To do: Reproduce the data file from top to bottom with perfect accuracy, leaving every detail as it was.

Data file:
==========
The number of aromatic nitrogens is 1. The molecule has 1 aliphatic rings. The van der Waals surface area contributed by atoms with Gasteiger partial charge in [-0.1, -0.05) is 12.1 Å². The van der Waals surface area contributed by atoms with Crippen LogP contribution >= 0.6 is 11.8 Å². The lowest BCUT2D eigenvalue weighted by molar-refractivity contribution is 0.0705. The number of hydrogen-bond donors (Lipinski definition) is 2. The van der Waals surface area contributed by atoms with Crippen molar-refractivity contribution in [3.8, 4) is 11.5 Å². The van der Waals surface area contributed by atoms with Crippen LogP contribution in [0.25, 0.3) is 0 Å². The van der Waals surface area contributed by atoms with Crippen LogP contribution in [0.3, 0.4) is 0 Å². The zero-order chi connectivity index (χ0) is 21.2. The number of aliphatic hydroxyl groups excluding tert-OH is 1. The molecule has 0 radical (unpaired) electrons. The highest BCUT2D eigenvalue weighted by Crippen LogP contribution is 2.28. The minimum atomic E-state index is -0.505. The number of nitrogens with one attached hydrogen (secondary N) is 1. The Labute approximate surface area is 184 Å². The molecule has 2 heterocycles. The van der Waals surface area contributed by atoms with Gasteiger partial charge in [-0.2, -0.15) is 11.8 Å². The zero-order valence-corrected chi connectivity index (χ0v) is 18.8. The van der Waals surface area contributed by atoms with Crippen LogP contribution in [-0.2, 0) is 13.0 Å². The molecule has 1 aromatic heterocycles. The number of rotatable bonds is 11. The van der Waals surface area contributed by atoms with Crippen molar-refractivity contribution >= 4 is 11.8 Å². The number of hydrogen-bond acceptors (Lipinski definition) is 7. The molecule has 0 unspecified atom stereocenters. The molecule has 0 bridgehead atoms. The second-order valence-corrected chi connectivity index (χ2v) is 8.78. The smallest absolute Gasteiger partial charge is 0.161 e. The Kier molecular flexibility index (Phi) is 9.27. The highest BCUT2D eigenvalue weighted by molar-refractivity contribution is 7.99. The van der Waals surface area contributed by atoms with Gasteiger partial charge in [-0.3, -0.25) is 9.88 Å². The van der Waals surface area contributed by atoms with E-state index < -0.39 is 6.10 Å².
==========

The number of aromatic nitrogens is 1. The molecule has 1 aliphatic rings. The van der Waals surface area contributed by atoms with Gasteiger partial charge in [-0.1, -0.05) is 12.1 Å². The van der Waals surface area contributed by atoms with Crippen LogP contribution >= 0.6 is 11.8 Å². The lowest BCUT2D eigenvalue weighted by molar-refractivity contribution is 0.0705. The number of hydrogen-bond donors (Lipinski definition) is 2. The van der Waals surface area contributed by atoms with Crippen molar-refractivity contribution in [3.8, 4) is 11.5 Å². The van der Waals surface area contributed by atoms with Crippen LogP contribution in [0.25, 0.3) is 0 Å². The van der Waals surface area contributed by atoms with Crippen LogP contribution in [0.3, 0.4) is 0 Å². The zero-order chi connectivity index (χ0) is 21.2. The number of aliphatic hydroxyl groups excluding tert-OH is 1. The molecule has 0 radical (unpaired) electrons. The highest BCUT2D eigenvalue weighted by Crippen LogP contribution is 2.28. The minimum atomic E-state index is -0.505. The number of nitrogens with one attached hydrogen (secondary N) is 1. The Labute approximate surface area is 184 Å². The molecule has 2 heterocycles. The van der Waals surface area contributed by atoms with Gasteiger partial charge in [-0.2, -0.15) is 11.8 Å². The zero-order valence-corrected chi connectivity index (χ0v) is 18.8. The van der Waals surface area contributed by atoms with Crippen LogP contribution in [-0.2, 0) is 13.0 Å². The molecule has 1 aromatic heterocycles. The number of rotatable bonds is 11. The van der Waals surface area contributed by atoms with Crippen molar-refractivity contribution >= 4 is 11.8 Å². The number of hydrogen-bond acceptors (Lipinski definition) is 7. The molecule has 0 unspecified atom stereocenters. The molecule has 0 bridgehead atoms. The second-order valence-corrected chi connectivity index (χ2v) is 8.78. The smallest absolute Gasteiger partial charge is 0.161 e. The Kier molecular flexibility index (Phi) is 9.27. The highest BCUT2D eigenvalue weighted by molar-refractivity contribution is 7.99. The van der Waals surface area contributed by atoms with Gasteiger partial charge in [-0.3, -0.25) is 9.88 Å². The van der Waals surface area contributed by atoms with E-state index < -0.39 is 6.10 Å².